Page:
We are pleased to share that CDC and the Department of Labor jointly developed and have released new interim COVID-19 guidance for agricultural workers and employers. It is available at 
This guidance provides a template of action to protect agriculture workers from coronavirus disease 2019 (COVID-19). Agricultural employers can adapt these recommendations to protect workers at their particular work sites or in specific work operations.
Questions concerning this guidance may be directed to
Men’s Health Month Is For You!
Nowadays it seems like there’s a month for everything – but this month is for you! June is Men’s Health Month, the perfect time to make an appointment with your doctor. It’s easy to take your health for granted, but there is something you can do now, today – take a quick online test to learn if you might have prediabetes.

To take the 1-minute test, visit You’ll be asked a few simple questions about your health such as how active you are, whether you have a family history of diabetes, and how much you weigh. Then the website will tally your points and tell you whether you’re likely to have prediabetes and be at high risk for type 2 diabetes.

Prediabetes is a condition that affects 88 million Americans – or 1 in 3 people – and it means that a person’s blood sugar levels are higher than normal but not high enough yet for a type 2 diabetes diagnosis. Men are more likely to have prediabetes than women, which means it’s important for you to know your risk – and for your buddies to know their risk too. The good news is prediabetes can often be reversed with a healthier diet and more physical activity.

If you find out you may be at risk, you will want to make that appointment with your doctor. But for now, just taking the test can let you know where you stand. If you do have prediabetes, your doctor might refer you to a CDC-recognized lifestyle change program like the National Diabetes Prevention Program. In this lifestyle change program, you can learn ways to lower your chances for getting type 2 diabetes.

This month is for you! Take the one-minute prediabetes risk test at . And tell a buddy or two to do the same.
HRSA Requests for Information
HPSA Scoring Criteria
The Health Resources and Services Administration (HRSA) seeks public input and feedback to inform policy considerations related to changes to scoring criteria for Health Professional Shortage Areas, as described in this Request for Information (RFI), and to solicit additional ideas and suggestions from the public. HRSA seeks stakeholder input regarding current scoring found in a notice published in the Federal Register, 68 Fed. Reg. 32531 (May 30, 2003).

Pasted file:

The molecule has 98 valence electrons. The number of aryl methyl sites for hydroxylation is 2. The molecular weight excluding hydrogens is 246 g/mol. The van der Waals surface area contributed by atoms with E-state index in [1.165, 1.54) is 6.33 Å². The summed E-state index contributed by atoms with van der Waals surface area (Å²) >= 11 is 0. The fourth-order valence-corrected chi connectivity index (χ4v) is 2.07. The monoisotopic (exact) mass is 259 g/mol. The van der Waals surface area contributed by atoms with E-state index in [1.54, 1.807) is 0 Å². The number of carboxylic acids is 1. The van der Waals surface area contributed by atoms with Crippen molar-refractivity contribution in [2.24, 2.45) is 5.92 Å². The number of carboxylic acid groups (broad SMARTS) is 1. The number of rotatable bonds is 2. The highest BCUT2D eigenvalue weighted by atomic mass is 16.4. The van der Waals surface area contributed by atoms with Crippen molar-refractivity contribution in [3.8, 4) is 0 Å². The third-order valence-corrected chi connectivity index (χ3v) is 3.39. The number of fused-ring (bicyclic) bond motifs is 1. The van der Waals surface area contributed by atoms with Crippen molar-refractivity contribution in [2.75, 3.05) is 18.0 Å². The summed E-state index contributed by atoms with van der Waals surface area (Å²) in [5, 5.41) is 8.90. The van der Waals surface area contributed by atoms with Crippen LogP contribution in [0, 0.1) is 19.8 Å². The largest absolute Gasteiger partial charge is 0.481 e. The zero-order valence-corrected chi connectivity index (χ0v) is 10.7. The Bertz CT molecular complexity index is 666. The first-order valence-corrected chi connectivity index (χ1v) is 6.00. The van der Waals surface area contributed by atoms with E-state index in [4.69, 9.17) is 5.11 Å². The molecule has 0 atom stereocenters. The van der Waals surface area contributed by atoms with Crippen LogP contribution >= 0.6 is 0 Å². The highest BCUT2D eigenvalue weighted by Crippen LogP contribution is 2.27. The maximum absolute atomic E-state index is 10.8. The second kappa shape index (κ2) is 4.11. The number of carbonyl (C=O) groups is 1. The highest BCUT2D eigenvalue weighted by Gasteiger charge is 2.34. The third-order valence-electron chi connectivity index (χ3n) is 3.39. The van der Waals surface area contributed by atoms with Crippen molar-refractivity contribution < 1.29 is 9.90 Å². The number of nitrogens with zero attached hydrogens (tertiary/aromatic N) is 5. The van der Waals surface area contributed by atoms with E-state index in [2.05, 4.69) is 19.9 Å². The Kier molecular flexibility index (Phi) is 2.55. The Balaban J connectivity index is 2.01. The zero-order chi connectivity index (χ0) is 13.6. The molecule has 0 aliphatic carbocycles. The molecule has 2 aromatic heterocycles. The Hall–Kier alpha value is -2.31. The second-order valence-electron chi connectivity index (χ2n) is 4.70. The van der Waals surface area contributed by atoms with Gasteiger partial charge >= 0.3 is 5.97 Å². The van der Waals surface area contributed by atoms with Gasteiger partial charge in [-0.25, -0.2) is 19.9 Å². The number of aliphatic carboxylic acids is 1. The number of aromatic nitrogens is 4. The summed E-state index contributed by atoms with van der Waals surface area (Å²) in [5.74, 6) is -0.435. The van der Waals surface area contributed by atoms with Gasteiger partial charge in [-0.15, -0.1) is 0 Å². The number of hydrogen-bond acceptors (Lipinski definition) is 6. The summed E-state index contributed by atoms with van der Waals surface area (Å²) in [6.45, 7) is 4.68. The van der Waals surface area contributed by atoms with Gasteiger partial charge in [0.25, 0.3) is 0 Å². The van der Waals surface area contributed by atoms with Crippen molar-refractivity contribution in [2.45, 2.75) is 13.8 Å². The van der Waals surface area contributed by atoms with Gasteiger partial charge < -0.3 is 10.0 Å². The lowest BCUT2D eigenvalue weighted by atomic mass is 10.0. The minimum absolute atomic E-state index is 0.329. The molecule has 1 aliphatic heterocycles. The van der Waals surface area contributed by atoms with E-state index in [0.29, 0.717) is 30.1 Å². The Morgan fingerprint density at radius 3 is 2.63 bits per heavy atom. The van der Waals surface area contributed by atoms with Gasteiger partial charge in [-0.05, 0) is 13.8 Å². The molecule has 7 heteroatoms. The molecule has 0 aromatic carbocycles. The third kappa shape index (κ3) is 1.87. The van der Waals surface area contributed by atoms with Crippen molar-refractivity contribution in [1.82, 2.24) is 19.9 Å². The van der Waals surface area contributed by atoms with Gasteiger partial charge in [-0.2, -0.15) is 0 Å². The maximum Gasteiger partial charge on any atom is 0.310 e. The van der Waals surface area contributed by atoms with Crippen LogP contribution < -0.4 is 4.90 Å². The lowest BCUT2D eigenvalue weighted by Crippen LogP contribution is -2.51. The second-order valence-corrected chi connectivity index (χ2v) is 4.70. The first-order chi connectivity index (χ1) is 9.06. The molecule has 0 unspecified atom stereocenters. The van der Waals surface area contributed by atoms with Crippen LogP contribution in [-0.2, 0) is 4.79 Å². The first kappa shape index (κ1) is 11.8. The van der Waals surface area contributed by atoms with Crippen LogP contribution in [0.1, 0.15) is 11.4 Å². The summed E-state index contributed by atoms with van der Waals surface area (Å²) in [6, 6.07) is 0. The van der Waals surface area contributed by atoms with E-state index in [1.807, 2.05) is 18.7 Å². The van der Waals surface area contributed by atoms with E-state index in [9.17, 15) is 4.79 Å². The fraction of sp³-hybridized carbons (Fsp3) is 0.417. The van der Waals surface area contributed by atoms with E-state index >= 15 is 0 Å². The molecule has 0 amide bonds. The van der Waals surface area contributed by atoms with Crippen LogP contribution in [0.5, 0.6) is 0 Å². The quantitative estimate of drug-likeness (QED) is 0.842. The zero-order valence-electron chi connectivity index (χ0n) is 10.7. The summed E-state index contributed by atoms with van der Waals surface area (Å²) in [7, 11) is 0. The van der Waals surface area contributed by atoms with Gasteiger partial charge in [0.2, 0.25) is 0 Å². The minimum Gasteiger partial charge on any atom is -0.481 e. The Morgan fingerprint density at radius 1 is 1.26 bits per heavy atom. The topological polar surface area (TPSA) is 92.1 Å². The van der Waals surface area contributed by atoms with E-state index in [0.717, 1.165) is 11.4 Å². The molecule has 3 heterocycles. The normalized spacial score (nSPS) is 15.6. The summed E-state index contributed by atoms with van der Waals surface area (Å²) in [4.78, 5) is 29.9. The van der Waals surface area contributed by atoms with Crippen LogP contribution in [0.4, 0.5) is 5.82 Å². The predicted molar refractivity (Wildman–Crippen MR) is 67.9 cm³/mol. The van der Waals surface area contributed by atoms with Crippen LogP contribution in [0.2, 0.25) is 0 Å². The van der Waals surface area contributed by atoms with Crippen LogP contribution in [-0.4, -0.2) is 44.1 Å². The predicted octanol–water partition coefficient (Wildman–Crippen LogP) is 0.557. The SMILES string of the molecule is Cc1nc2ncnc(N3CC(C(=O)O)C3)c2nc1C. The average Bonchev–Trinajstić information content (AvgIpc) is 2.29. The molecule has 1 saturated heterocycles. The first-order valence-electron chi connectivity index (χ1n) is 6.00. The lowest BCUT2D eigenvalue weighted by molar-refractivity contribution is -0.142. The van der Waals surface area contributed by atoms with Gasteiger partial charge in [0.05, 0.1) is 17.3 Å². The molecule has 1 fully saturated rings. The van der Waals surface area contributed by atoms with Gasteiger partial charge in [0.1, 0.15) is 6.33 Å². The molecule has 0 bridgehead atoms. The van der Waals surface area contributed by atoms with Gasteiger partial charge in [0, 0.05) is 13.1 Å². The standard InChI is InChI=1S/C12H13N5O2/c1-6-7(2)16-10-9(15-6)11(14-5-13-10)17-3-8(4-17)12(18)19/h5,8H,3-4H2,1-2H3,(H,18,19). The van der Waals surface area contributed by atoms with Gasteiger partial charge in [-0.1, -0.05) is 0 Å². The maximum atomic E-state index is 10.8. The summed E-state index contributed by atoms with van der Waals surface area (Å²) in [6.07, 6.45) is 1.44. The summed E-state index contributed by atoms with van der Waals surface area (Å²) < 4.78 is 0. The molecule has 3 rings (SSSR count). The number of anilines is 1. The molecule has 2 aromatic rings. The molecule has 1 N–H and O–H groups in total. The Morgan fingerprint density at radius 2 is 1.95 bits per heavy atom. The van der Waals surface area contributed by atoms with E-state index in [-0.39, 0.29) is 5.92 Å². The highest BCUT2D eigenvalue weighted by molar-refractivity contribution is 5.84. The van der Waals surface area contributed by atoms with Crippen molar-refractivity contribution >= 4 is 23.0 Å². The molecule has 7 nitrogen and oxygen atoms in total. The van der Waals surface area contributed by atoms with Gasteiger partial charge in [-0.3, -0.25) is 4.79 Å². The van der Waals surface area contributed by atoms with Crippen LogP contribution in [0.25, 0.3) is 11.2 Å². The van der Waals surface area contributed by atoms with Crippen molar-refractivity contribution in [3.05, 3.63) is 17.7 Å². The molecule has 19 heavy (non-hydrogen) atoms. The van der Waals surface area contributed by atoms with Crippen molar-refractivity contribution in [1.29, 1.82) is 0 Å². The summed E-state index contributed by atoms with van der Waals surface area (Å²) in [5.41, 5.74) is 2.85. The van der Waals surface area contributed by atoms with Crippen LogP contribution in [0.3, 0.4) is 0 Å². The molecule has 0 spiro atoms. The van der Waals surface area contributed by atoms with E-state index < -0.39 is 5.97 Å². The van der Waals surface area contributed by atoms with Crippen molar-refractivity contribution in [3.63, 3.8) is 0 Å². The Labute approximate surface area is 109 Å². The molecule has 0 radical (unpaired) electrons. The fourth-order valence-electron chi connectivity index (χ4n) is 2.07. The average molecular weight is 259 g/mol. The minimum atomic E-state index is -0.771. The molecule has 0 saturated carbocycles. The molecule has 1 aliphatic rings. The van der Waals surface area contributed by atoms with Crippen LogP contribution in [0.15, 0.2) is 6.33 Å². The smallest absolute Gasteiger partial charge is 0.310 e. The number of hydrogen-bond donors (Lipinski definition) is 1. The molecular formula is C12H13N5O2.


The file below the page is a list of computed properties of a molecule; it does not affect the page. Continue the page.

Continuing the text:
HRSA also seeks stakeholder input on possible additions or alternative approaches to HPSA scoring. These would include, but are not limited to, new factors, components, or point weighting. HRSA will not accept proposals to expand NHSC eligibility to new provider types or proposals that otherwise go beyond the purview of HPSA scoring. Feedback on the areas of consideration outlined in the RFI, as well as more general feedback or suggestions will be collected through September 18, 2020.
Maternity Care Health Professional Target Areas
The Health Resources and Services Administration (HRSA) seeks public input and feedback to inform policy considerations related to the establishment of criteria for Maternity Care Health Professional Target Areas, as described in this Request for Information (RFI), and to solicit additional ideas and suggestions from the public related to the RFI’s topic areas. The requirements of the Public Health Service Act, Section 332(k)(5); (42 USC §254e(k)(5)) define the term “full scope maternity care” as health services provided during labor care, birthing, prenatal care, and postpartum care. Feedback on the areas of consideration outlined in the RFI, as well as more general feedback or suggestions will be collected through September 18, 2020.
Looking for a Resource? We Have You Covered!
  • A new, HRSA-funded online resource repository of training and technical assistance materials for health centers.
  • Contains resources produced by the 20 HRSA-funded National Cooperative Agreement organizations serving health centers.
  • Resource topics include finance, operations, workforce, quality improvement, capital development, HIT/data, governance, and emerging issues.

Questions, Comments, or Concerns? Contact Us!
Don't forget to check out our blog !
Our Mission: To improve the health status of farmworker families through the provision of
innovative training, technical assistance, and information services to Migrant and
Community Health Centers.
Copyright © 2020. All Rights Reserved.

This project was supported by the Health Resources and Services Administration (HRSA) of the U.S.
Department of Health and Human Services (HHS) under U30CS0 9737, Technical Assistance to
Community and Migrant Health Centers and Homeless, ($1,583,856). This information or content and
conclusions are those of the author and should not be construed as the official position or policy of,
nor should any endorsements be inferred by HRSA, HHS, or the U.S. Government.